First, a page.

The 30th July marks the World Day Against Trafficking in Persons, created in 2013 to “raise awareness of the situation of victims of human trafficking and for the promotion and protection of their rights.”
What is human trafficking?
Human trafficking is a form of “modern-day slavery and involves the use of force, fraud, or coercion to obtain some type of labor or commercial sex act”.
The UN notes that whether they are a country of origin, transit or destination for victims, all countries worldwide are affected by human trafficking and modern slavery. Despite being criminalised in 136 countries, the UN found that 16% of countries did not have a single human trafficking conviction between 2007 and 2010.
The Palermo Protocols, adopted by the UN in 2000 to “prevent, suppress and punish trafficking in persons”, identifies three critical components to human trafficking:
The “act” refers to how a trafficking person is moved to the desired location – this can be local, national or international. Examples of how a person could be moved include via recruiting, harbouring, moving and obtaining by the trafficker.
The “means” refers to the methods used by the traffickers, such as force, fraud and coercion. Deceit can also be used to convince people to travel under false pretences.
The “purpose” of human trafficking refers to the way that the trafficker is seeking to exploit the victim. The most common purposes of human trafficking are involuntary servitude, debt bondage and sexual slavery.
So how does human trafficking affect the supply chains of UK businesses?
Examples of human trafficking in the supply chains of UK businesses are increasingly prevalent in the media. Earlier this month, a couple in Nottinghamshire were found guilty on accounts of forced labour and fraud, after trafficking men from Poland to work in the UK. One man was forced to work for a high street sports retailer before having his money stolen by his traffickers. Although the sports retailer was not accused of any crime, this is not the first time that trafficked employees have been found to be working for them.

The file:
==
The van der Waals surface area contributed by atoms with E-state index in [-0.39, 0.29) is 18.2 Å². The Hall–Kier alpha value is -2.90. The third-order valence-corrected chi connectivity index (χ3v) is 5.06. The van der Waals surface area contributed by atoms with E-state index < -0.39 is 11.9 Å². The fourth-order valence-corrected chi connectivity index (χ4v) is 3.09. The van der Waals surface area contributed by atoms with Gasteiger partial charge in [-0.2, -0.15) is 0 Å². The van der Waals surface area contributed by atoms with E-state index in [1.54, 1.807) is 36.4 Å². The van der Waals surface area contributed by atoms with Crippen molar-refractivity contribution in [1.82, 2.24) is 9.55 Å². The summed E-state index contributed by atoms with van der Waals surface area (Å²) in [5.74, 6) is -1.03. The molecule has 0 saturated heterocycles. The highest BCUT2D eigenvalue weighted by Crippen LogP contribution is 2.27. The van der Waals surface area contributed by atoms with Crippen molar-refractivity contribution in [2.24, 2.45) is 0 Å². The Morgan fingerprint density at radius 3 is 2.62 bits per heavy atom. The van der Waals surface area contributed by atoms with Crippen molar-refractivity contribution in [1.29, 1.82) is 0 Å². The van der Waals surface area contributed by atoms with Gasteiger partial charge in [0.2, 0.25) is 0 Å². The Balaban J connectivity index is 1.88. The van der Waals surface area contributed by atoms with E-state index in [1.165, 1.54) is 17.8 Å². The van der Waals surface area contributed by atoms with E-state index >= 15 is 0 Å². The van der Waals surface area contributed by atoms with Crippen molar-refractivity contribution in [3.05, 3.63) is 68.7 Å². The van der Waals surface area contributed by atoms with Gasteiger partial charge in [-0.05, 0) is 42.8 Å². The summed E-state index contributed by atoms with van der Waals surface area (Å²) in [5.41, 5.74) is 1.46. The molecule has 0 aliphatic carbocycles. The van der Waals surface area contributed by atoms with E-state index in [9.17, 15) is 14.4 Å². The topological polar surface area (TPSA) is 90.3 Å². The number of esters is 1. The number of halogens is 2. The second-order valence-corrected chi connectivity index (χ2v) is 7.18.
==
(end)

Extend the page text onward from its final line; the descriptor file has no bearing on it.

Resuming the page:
The implementation of the Modern Slavery Act in 2015 marked the first time that UK businesses would be held to account for exploitation occurring throughout their (often global) supply chains. The legislation outlines that businesses with a turnover higher than £36 million must express their intended actions to tackle modern slavery – which includes child labour, forced labour, sexual exploitation and human trafficking – within their supply chain. This must be articulated through a statement placed on the business’s customer facing website.
The aim of the modern slavery legislation is to deliver supplier and supply chain transparency, along with fair wages and equality. Although the act does not compel businesses to change their working practices or supplier policies, it does force them to declare their intention and actions, or their lack of. Therefore, any company who fails to produce a statement or demonstrate their intent to remit any modern slavery or human trafficking, could face public scrutiny. Failure to produce a statement could result in a hefty fine.
How can supplier compliance help?
So, regulation is forcing companies to act against slavery and human trafficking in their supply chain, but is this enough? Not only is the government and legislation becoming more enforceable about expelling exploitative working conditions lower down the manufacturing process, so are consumers.
Over recent years, consumers have become increasingly conscious about where their items have come from, and the conditions potentially suffered by those manufacturing them. This is further highlighted with the creation of the Fashion Revolution who encourage consumers to ask “who made my clothes?”. In 2014, KPMG found that 40% of consumers would switch brands if they found that their preferred brand did not pay minimum wage.
Without transparency and guaranteed nominated supplier policies, businesses are unable to track suppliers to ensure that exploitative practices – such as human trafficking and modern slavery – are not contributing to the creation of their products. With full supply chain transparency, human trafficking could pose a threat to UK industries.
It’s time to get clear on what’s going on in your supply chain. Segura can offer brands and retailers end-to-end supply chain visibility through a declared ordering process, meaning the provenance of each component can be tracked. The ability to view factory information, including audit data, as well as the system’s capability of alerting the retailer to unauthorised subcontracting means that potential cases of modern slavery can be identified and tackled in real time.